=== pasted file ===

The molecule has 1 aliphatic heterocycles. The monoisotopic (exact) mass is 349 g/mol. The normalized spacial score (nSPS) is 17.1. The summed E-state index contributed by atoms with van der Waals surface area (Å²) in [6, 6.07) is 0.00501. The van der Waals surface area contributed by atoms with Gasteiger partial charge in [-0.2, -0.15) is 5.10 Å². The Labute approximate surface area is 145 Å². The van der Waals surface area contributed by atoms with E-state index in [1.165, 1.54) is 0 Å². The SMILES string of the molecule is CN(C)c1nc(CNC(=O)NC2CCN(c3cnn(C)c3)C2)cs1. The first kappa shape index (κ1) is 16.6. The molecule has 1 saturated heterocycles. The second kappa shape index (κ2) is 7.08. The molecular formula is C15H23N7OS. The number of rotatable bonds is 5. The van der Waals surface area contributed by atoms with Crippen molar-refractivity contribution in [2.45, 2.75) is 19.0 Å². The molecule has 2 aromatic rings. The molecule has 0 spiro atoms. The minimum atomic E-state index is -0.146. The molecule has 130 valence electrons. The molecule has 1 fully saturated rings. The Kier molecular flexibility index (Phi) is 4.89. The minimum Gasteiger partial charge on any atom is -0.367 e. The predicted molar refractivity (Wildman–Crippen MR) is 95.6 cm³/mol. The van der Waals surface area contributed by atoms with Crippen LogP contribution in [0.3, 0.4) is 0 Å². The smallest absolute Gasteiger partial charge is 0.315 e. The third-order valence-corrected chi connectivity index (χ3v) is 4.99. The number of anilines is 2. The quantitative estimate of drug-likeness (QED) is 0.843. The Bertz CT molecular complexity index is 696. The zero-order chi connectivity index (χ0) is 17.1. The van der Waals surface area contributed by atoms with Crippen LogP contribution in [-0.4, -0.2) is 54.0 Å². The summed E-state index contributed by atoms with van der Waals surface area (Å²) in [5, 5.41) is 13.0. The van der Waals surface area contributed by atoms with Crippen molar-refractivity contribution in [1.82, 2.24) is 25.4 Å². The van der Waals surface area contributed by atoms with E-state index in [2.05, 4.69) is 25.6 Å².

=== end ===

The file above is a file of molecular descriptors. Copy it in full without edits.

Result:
The molecule has 1 aliphatic heterocycles. The monoisotopic (exact) mass is 349 g/mol. The normalized spacial score (nSPS) is 17.1. The summed E-state index contributed by atoms with van der Waals surface area (Å²) in [6, 6.07) is 0.00501. The van der Waals surface area contributed by atoms with Gasteiger partial charge in [-0.2, -0.15) is 5.10 Å². The Labute approximate surface area is 145 Å². The van der Waals surface area contributed by atoms with E-state index in [1.165, 1.54) is 0 Å². The SMILES string of the molecule is CN(C)c1nc(CNC(=O)NC2CCN(c3cnn(C)c3)C2)cs1. The first kappa shape index (κ1) is 16.6. The molecule has 1 saturated heterocycles. The second kappa shape index (κ2) is 7.08. The molecular formula is C15H23N7OS. The number of rotatable bonds is 5. The van der Waals surface area contributed by atoms with Crippen molar-refractivity contribution in [2.45, 2.75) is 19.0 Å². The molecule has 2 aromatic rings. The molecule has 0 spiro atoms. The minimum atomic E-state index is -0.146. The molecule has 130 valence electrons. The molecule has 1 fully saturated rings. The Kier molecular flexibility index (Phi) is 4.89. The minimum Gasteiger partial charge on any atom is -0.367 e. The predicted molar refractivity (Wildman–Crippen MR) is 95.6 cm³/mol. The van der Waals surface area contributed by atoms with Crippen LogP contribution in [0.3, 0.4) is 0 Å². The smallest absolute Gasteiger partial charge is 0.315 e. The third-order valence-corrected chi connectivity index (χ3v) is 4.99. The number of anilines is 2. The quantitative estimate of drug-likeness (QED) is 0.843. The Bertz CT molecular complexity index is 696. The zero-order chi connectivity index (χ0) is 17.1. The van der Waals surface area contributed by atoms with Crippen LogP contribution in [-0.4, -0.2) is 54.0 Å². The summed E-state index contributed by atoms with van der Waals surface area (Å²) in [5, 5.41) is 13.0. The van der Waals surface area contributed by atoms with Crippen molar-refractivity contribution in [1.82, 2.24) is 25.4 Å². The van der Waals surface area contributed by atoms with E-state index in [2.05, 4.69) is 25.6 Å².